Construction on the SouthEast Connector finished Tuesday. Construction crews still have a little cleaning up to do, but Saturday about 4,000 people got a chance to walk or ride their bike along the newly built 5.5 mile road that connects south Reno to east Sparks.

Certainly it will make south and east Reno more accessible for residents in Sparks.

"I've been looking forward to this for a long time," Katherine Williams, Sparks resident, says. "We have family that lives out in Hidden Valley and we're in Sparks, so it's always been a really long commute between the two. So we're excited to get to them quicker."

"I can't wait to use it," John Hughes, Sparks resident, says. "I've been looking forward to this day just to be able to walk it a bit. My brother and his wife, their family lives in south Reno just off Toll Road, so that's really going to be big for us."

Both Williams and Hughes will use the road often, but they're also excited to drive some of the other roads and highways to see how much relief this new road provides for traffic around town. 

"I'm wondering how it's going to impact traffic on the freeway," Williams says. "If it's going to lessen it there."

"Even taking congestion off of Pyramid with people trying to get out there," Hughes says. "Because it's pretty easy to get up and get on to Sparks Blvd. now and just keep going all the way out there."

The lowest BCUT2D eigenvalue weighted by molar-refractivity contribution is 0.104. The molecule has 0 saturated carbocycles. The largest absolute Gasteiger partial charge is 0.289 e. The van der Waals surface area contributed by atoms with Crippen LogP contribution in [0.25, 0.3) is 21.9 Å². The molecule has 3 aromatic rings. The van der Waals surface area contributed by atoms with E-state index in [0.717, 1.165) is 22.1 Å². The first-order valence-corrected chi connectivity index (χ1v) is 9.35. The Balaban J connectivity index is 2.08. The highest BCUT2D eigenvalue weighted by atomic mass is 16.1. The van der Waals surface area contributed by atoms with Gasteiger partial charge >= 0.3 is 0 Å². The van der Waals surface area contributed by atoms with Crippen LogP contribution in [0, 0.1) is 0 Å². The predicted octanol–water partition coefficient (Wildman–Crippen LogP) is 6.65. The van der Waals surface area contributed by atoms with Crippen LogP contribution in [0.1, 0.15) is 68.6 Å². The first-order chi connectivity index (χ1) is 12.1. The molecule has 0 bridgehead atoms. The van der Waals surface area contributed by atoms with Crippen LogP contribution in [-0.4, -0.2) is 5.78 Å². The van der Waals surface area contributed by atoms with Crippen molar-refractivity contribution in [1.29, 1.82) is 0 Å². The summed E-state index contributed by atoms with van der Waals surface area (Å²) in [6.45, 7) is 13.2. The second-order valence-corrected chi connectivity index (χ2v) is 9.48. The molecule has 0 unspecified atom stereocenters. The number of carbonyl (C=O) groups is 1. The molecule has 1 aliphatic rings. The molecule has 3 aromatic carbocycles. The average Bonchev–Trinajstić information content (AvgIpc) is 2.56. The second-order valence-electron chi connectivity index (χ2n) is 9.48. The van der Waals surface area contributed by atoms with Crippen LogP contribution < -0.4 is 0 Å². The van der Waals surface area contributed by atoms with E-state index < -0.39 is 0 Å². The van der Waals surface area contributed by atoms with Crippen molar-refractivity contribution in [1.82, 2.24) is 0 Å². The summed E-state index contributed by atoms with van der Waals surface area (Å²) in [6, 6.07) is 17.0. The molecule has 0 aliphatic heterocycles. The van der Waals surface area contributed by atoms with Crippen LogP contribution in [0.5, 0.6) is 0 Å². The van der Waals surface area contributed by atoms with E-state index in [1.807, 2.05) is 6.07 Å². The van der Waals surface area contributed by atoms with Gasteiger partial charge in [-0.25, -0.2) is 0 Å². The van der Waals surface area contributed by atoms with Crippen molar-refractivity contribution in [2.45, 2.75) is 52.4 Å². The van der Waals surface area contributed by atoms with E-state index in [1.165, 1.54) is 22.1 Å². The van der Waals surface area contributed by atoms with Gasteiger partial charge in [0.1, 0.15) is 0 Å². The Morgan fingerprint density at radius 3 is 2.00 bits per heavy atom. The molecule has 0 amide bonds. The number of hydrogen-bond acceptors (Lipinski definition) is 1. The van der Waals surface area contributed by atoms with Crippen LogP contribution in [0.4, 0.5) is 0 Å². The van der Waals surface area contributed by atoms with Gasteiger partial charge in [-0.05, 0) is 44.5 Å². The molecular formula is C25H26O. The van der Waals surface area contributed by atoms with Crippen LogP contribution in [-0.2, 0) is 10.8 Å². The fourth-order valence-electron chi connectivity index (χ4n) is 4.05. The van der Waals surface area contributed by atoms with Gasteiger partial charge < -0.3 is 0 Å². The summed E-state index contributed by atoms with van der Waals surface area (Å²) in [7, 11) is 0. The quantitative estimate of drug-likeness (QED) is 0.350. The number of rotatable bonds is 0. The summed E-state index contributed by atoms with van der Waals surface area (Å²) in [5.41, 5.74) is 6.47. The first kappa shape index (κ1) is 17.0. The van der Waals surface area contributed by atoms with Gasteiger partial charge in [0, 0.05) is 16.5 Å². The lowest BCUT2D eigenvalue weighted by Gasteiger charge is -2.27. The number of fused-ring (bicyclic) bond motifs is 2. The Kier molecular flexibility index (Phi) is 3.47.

While the road undoubtedly makes travel convenient, some residents have reached out to us to voice their concerns about potential speeders.

The Regional Transportation Commission of Washoe County says that's part of the reason the road is 45 mph. RTC has been in contact with law enforcement about the new road, and they encourage anyone who sees chronic speeding to notify law enforcement. The section from Greg Street to Pembroke Drive is in Sparks, south of Pembroke Dr. to South Meadows Parkway is in Reno, and south of that is in Washoe County.

Another concern has been about environmental impact, but Project Construction Manager George Jordy says they added 80 acres of wetlands, and built to mitigate flooding.

"We still have to plant some more trees, we've planted 600-something trees," Jordy says. "The way this roadway was designed even if we had a 117-year flood at least one lane in each direction would be high and dry, full length.

RTC says the official opening of the road to the public for driving will be Friday evening July 6th by 9 p.m.